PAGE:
1. If you have a paper document and you are going to scan it, use an OCR program. Many of the scanners nowadays, even the below AUD 100 combo printer/scanner units come with OCR as well as Scan to PDF. For example my few years old HP 5510 has a French freebie OCR which I never used and my new Kodak low end combo unit, the ESP-3 costing AUD 70+ has a Scan to RTF as well as to PDF. It doesn't easily strike you that the RTF is actually Rich Text File format, readable by Word and other word processing programs and OCR (Optical Character Recognition) is being carried out.
2. If you scan to PDF, the issue is that PDF is a page layout file structure, not a word processing file structure. So the document may or may not store text but the text is in strips on the page, not word wrapped in nice paragraphs - for page layout and printing this is fine and you can do things like Redaction but to absorb the stuff as text that you can edit in a word processor, no, it's not good.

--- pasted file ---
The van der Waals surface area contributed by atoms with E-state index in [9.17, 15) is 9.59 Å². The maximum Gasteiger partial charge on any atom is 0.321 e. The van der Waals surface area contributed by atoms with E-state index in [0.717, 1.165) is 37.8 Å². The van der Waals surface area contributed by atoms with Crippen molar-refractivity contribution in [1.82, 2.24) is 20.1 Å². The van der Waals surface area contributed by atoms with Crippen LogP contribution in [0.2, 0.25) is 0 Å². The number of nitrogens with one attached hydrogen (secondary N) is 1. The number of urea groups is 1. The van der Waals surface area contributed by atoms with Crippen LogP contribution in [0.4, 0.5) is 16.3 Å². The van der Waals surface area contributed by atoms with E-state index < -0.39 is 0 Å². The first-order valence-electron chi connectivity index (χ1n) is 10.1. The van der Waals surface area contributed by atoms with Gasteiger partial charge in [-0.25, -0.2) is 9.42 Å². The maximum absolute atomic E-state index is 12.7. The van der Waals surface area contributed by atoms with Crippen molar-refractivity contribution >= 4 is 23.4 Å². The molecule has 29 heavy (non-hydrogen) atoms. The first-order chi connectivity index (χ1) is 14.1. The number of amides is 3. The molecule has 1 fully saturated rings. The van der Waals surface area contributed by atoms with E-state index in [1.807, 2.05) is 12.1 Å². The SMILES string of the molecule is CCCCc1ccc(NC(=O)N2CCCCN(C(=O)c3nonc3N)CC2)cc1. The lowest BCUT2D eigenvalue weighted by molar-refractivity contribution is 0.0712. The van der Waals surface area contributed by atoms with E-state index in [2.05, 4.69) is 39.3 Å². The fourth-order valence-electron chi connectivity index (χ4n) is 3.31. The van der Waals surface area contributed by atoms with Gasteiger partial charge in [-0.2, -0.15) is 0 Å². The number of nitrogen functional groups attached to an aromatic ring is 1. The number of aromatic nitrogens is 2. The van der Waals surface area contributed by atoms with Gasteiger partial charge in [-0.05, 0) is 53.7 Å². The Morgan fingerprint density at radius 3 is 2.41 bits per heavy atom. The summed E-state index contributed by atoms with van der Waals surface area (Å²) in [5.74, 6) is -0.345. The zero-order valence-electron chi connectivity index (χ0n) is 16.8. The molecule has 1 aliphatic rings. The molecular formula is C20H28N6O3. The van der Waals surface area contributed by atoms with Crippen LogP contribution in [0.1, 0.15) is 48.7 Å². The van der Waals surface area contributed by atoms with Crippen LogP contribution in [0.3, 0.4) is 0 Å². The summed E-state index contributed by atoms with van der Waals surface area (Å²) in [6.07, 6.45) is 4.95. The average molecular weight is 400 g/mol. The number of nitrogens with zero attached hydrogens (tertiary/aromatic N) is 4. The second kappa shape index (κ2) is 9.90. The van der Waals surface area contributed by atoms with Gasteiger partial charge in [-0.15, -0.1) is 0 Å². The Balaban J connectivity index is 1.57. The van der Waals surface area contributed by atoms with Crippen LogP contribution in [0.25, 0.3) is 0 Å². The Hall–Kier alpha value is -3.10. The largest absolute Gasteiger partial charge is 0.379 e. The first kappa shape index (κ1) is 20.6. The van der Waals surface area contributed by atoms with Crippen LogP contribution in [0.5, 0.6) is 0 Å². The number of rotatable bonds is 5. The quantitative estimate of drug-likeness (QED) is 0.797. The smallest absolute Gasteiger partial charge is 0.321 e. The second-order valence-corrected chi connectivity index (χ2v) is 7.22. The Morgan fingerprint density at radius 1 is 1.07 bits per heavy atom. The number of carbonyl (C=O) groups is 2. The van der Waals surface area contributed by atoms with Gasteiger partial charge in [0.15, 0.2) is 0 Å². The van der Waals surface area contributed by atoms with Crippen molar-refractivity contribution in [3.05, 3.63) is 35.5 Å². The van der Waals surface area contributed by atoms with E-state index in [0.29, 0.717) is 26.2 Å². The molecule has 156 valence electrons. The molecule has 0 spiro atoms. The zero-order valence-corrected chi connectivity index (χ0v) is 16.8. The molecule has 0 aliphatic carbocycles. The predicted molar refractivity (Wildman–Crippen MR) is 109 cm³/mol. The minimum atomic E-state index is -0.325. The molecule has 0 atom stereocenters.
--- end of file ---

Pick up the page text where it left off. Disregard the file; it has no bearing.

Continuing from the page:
3. If your scanner software has been lost or it does not appear to you that you have OCR capability, you might try scanning the file as black and white TIFF files (they can be quite large), then collect all those 100 TIFF files and bring them to a machine at a University Library or a Public Library that has OCR facilities. Or there may be some businesses that offer this kind of scanning direct from paper.